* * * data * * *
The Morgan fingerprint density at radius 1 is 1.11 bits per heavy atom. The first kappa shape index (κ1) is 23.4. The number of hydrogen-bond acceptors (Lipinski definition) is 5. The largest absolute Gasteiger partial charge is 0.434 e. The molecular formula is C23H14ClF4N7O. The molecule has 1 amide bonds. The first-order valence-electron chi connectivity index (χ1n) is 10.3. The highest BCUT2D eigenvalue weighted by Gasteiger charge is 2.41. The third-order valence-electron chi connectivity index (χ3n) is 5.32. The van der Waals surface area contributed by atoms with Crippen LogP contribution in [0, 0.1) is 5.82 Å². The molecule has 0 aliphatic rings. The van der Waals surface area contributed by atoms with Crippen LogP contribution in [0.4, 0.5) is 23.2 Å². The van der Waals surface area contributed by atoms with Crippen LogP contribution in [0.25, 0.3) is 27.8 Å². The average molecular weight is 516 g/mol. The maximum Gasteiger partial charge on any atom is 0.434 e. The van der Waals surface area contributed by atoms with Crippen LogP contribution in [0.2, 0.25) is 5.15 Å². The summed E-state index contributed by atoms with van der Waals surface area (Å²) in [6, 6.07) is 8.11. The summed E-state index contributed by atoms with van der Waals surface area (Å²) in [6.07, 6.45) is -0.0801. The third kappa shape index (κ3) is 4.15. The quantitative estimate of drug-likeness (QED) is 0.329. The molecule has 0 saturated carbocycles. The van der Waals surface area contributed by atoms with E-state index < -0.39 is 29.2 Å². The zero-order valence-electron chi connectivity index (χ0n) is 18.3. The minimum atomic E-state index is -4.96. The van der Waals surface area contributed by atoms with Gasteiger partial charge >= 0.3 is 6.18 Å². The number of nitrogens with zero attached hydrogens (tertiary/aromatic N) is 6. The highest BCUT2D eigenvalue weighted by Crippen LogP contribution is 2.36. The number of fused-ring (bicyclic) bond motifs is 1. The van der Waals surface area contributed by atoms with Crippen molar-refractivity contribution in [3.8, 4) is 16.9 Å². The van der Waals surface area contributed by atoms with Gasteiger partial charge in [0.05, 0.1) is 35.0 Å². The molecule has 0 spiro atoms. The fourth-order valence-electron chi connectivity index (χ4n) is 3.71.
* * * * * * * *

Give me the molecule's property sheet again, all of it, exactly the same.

The Morgan fingerprint density at radius 1 is 1.11 bits per heavy atom. The first kappa shape index (κ1) is 23.4. The number of hydrogen-bond acceptors (Lipinski definition) is 5. The largest absolute Gasteiger partial charge is 0.434 e. The molecular formula is C23H14ClF4N7O. The molecule has 1 amide bonds. The first-order valence-electron chi connectivity index (χ1n) is 10.3. The highest BCUT2D eigenvalue weighted by Gasteiger charge is 2.41. The third-order valence-electron chi connectivity index (χ3n) is 5.32. The van der Waals surface area contributed by atoms with Crippen LogP contribution in [0, 0.1) is 5.82 Å². The molecule has 0 aliphatic rings. The van der Waals surface area contributed by atoms with Crippen LogP contribution in [0.4, 0.5) is 23.2 Å². The van der Waals surface area contributed by atoms with Crippen LogP contribution in [0.25, 0.3) is 27.8 Å². The average molecular weight is 516 g/mol. The maximum Gasteiger partial charge on any atom is 0.434 e. The van der Waals surface area contributed by atoms with Crippen LogP contribution in [0.2, 0.25) is 5.15 Å². The summed E-state index contributed by atoms with van der Waals surface area (Å²) in [6, 6.07) is 8.11. The summed E-state index contributed by atoms with van der Waals surface area (Å²) in [6.07, 6.45) is -0.0801. The third kappa shape index (κ3) is 4.15. The quantitative estimate of drug-likeness (QED) is 0.329. The molecule has 0 saturated carbocycles. The van der Waals surface area contributed by atoms with E-state index < -0.39 is 29.2 Å². The zero-order valence-electron chi connectivity index (χ0n) is 18.3. The minimum atomic E-state index is -4.96. The van der Waals surface area contributed by atoms with Gasteiger partial charge >= 0.3 is 6.18 Å². The number of nitrogens with zero attached hydrogens (tertiary/aromatic N) is 6. The highest BCUT2D eigenvalue weighted by Crippen LogP contribution is 2.36. The number of fused-ring (bicyclic) bond motifs is 1. The van der Waals surface area contributed by atoms with Crippen molar-refractivity contribution in [3.8, 4) is 16.9 Å². The van der Waals surface area contributed by atoms with Gasteiger partial charge in [0.05, 0.1) is 35.0 Å². The molecule has 0 spiro atoms. The fourth-order valence-electron chi connectivity index (χ4n) is 3.71.